Wax Moth Treatment to Help Your Bees Win the Battle

How to Keep Wax Worms from Destroying Your Hive

Wax Moth Treatment to Help Your Bees Win the Battle

All hives, even healthy ones, will have wax moths. I didn’t understand this when we first started beekeeping. I thought that if we were good beekeepers our hives wouldn’t get wax moths. It wasn’t until one of our hives was destroyed by wax moths, and I started searching for wax moth treatments that I realized wax moths are just something that all hives face. However, that doesn’t mean that there’s nothing we can do to help the bees win the battle.

Wax moths are moths that sneak their way into a hive and lay eggs in the honeycomb. When the eggs hatch, the wax worm will eat through the beeswax, honey, pollen and sometimes even the bee larvae and pupae. As they eat their way through the hive they leave a trail of webs and feces. The webbing hinders the bees from being able to catch the worms and remove them from the hive. The bees can’t use the wax or even clean it when it has webbing.


In a strong colony, the house bees will find and remove the wax worms before much damage is done. In strong hives there is no need for wax moth treatment, just let the bees do what they’re supposed to do. In a weak hive, the wax worms can get the upper hand and destroy the hive in 10-14 days.

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Once the wax moth worms pupate they spin tough cocoons into the wood of the hive. The cocoons are so tough that the bees cannot remove them. They literally drill into the wood and ruin the structure of the hive. Once the moths emerge from the cocoon, they fly off, mate and then the cycle starts all over.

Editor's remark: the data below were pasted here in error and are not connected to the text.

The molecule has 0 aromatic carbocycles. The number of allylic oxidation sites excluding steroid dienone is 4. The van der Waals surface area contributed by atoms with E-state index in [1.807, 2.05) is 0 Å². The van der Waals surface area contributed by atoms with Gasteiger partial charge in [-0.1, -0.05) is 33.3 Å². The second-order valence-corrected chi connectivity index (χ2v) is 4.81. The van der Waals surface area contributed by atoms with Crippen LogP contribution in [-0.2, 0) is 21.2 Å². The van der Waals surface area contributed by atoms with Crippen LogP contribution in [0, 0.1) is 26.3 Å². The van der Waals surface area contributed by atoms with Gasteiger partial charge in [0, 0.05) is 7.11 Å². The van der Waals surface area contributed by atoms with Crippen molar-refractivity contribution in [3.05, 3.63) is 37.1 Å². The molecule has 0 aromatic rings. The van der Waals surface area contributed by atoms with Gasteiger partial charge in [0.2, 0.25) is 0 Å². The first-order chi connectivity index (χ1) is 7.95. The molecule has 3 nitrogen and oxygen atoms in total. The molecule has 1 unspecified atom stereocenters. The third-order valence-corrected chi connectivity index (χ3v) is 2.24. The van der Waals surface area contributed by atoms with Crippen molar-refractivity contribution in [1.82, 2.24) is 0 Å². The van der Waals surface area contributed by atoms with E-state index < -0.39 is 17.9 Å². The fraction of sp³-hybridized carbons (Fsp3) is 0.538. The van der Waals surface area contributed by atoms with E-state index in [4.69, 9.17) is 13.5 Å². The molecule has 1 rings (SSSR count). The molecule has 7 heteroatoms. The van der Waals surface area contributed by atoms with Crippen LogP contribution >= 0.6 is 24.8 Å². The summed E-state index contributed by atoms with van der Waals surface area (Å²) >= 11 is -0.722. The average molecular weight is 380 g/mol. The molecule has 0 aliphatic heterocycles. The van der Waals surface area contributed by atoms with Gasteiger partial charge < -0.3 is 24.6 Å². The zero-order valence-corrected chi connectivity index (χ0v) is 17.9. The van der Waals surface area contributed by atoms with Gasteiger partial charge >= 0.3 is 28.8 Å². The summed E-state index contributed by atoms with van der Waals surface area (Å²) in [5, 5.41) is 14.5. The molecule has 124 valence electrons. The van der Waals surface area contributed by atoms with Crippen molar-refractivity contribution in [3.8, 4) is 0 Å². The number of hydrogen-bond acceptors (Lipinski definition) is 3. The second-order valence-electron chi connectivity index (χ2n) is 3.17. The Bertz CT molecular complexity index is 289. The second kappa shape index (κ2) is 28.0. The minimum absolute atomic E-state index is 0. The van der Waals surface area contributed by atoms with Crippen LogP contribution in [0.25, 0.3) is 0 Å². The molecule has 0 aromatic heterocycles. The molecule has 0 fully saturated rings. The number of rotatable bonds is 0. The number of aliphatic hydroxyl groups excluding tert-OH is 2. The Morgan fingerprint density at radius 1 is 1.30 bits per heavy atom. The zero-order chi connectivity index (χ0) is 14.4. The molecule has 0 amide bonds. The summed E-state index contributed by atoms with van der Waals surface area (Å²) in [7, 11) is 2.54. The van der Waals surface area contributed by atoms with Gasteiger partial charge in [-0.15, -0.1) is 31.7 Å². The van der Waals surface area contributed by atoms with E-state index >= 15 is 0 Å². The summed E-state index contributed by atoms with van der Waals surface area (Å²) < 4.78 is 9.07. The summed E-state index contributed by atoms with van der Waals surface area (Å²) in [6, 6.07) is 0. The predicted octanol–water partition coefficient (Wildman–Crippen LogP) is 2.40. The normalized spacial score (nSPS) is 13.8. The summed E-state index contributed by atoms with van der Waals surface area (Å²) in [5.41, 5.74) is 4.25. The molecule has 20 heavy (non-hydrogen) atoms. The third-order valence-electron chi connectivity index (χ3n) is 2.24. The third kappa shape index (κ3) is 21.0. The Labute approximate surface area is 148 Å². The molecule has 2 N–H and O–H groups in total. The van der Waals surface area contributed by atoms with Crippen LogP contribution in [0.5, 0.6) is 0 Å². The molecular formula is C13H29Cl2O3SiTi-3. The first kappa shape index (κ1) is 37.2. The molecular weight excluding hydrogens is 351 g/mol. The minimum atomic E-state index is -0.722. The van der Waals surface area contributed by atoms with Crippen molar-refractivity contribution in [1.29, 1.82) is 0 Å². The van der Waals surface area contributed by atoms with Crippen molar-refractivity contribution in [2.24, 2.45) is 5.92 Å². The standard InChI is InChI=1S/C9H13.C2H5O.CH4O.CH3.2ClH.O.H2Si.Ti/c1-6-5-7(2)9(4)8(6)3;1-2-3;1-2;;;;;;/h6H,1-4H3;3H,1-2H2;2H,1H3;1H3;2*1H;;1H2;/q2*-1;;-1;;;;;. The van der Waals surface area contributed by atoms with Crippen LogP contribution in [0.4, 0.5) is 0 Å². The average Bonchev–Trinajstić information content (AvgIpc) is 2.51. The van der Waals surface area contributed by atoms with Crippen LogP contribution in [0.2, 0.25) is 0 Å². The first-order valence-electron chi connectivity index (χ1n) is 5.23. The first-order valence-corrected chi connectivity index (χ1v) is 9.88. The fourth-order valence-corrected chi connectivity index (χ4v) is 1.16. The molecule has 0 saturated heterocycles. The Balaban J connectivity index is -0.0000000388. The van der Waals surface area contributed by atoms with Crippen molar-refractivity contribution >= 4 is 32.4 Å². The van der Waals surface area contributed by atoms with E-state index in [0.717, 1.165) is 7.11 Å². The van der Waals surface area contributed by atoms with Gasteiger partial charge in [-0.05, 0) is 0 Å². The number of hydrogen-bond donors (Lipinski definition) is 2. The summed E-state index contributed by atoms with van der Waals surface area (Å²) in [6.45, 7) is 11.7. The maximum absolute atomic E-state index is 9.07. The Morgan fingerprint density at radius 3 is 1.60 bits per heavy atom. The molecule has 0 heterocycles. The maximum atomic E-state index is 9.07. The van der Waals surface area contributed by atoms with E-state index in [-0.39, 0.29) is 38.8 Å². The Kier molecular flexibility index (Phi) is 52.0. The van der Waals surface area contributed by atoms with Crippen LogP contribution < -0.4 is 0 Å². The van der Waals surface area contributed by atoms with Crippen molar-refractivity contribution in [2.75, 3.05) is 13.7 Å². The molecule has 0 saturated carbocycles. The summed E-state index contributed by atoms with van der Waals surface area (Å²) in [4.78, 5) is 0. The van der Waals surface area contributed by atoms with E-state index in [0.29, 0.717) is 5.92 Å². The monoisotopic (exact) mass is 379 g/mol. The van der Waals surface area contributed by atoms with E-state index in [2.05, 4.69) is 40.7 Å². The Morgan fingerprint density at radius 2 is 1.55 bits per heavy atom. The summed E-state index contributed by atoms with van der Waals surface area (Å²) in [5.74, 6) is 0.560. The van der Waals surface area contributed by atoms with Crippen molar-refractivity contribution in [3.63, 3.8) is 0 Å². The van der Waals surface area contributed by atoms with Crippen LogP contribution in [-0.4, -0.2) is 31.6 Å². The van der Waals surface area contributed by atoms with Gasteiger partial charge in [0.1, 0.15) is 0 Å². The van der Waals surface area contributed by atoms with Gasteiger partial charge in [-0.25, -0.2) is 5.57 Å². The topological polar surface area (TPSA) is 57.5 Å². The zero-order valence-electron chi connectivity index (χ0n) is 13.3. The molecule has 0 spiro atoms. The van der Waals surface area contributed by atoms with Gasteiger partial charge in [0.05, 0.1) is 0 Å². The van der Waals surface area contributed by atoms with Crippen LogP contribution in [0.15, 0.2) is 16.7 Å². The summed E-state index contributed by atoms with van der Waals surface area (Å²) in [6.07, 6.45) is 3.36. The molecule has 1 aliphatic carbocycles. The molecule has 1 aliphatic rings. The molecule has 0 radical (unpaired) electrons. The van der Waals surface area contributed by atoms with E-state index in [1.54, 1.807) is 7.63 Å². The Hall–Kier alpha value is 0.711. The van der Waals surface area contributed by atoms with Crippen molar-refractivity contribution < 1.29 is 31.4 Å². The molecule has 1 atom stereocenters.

What’s left of comb from a hive that was destroyed by wax moths.

Wax Moth Treatment

The most important thing you can do when bee farming is to have strong hives. Strong hives are hives that are healthy and working. They are hives that will be able to take care of themselves and still have enough energy to protect their hive from invaders. You’ll still need to check on strong hives and make sure they have access to water and are doing well, but they’ll be doing the work of maintaining their home.

When making your bee hive plans and building your own boxes, be sure to seal them well. When you’re putting the hives together, use glue and nails to make sure there is a tight fit. The moths will try to slip in wherever there is a small opening. The more openings there are, the harder it will be for the guard bees to protect them.